length. This would be a pity, as the fragmentariness of many of our periodicals makes one's mind feel like a scrap-bag, full of diverse remnants of information, with hardly so much unity as a patch-work quilt. This is but a fear, however. The outstanding contribution to the first number is perhaps Romain Rolland's America and The Arts, although I confess that Allen Upward's fable, The Saints of San Atoll, gives me most pleasure. The Frenchman's message seems to me very largely rhetoric. I don’t know what M. Rolland means when he says that we are “free of traditions,” that we are by this very lack of tradition “isolated from the vast load of thought, of sentiment, of secular obsession, under which the old world groans.” If it is possible, as he says, that “the intellectual fixed ideas, the dogmas of politics and art, that grip Europe, are unknown to us,” is it not possible that we have our own fixed ideas, our own dogmas and obsessions? And are we not just discovering that we may not “go forward, unhampered, to our future while Europe sacrifices hers to quarrels and rancors and ambitions that should be dead?”—that our freedom depends upon Europe's and Europe's upon ours? And I wish the editors of The Seven Arts would explain what they mean when they say that “we have no traditions.” We have living traditions, summed up in certain representative Americans—statesmen or artists. We have many traditions, in the air, so to speak, waiting for artists to synthesize them. The artist creates “a school of style”; he does not necessarily follow one. To say that we have no traditions is to say that we have had no artists, no writers, no poets, no statesmen. It is perhaps due to the very nature of our democracy that our genius has been so largely individual and initiative. Our writers have not run in schools, it may be; but to say that we have no traditions is to deny all that makes the American spirit, which is certainly distinct enough to have a name and to be traditional. It is to deny Lincoln, Lee, Washington, Jefferson, Hawthorne, Poe, Whitman and many others; it is to deny ourselves—the air we breathe and the ground we walk on. “Do not copy foreign models,” says M. Rolland, an injunction also repeated recently by Theodore Roosevelt, who is suddenly alive to the need of nationalism in art as well as in politics; although in his Sorbonne lectures on good citizenship six or seven years ago he made no mention of the artist's share in statehood. It is surprising how much the discussion of respective cultures incident upon the war has done to awaken interest in the arts and artists—though not enough to form any national commissions or create any endowment funds, or take the tariff off books. “Be careless of form,” too, says M. Rolland; but is not mastery of form the road to freedom, and what form of art is foreign once it is assimilated 2 The surest road to art is through an international understanding of art. Of course M. Rolland means that we should not slavishly copy foreign models; but we should not so use any model. Particularly we should not wait, as I pointed out several years ago, to copy our own models after they have been assimilated by France or England or Germany and so returned to us. Indeed what we chiefly need, I think, is to recognize our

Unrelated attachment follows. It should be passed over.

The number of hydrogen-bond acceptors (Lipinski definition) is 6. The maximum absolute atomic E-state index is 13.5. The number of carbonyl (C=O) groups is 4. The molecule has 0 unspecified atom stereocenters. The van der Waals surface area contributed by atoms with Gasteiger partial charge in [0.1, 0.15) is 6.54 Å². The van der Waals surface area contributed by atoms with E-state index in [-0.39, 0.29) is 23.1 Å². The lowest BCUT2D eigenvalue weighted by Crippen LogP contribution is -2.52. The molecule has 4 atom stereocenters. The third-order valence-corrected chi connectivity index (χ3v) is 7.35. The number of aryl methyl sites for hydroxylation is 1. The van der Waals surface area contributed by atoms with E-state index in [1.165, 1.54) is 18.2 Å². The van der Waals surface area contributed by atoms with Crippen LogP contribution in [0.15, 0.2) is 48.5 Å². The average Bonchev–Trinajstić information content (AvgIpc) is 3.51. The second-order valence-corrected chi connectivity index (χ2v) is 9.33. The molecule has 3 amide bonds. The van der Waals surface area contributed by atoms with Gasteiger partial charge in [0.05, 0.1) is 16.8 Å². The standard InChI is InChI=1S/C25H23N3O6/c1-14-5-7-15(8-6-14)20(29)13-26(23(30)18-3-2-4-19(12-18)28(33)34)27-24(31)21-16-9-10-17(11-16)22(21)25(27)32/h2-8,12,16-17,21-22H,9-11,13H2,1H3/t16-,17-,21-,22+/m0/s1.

The Seven Arts

own individuality, our own traditions. Perhaps we do not lack the tradition so much as the power of recognition. No one yet, I believe, has pointed out a certain kinship between Hawthorne's realism and that of the Russian novelists who are now so much admired. And Hawthorne flourished in the despised Victorian era. A. C. H.


We hope that The Dial under its new management may prove not only a “journal of opinion,” but a pathfinder. It is the function of an organ of criticism to create opinion, as well as to record it; to project itself into the future as well as to explore the past. If it does not do this, it is of no more value than a card index, useful enough in its way, but not very stimulating. The trouble with The Dial under the old management was that it seemed to live too much in the past. It was authoritative on established subjects—the only good poet was a dead one. We are very sure that this will not be the editorial conception of the new Dial.

We hope that, in the heat of controversy, we may not have seemed to belittle the achievement of the founder of The Dial, the late Francis Fisher Browne, who for many years devoted his fine abilities to the promotion of the higher culture in America. If we have criticized the paper's attitude, it was The Dial which commenced the quarrel. We herewith bury the hatchet, and extend our hearty good wishes to the present publisher, Mr. Martyn Johnson.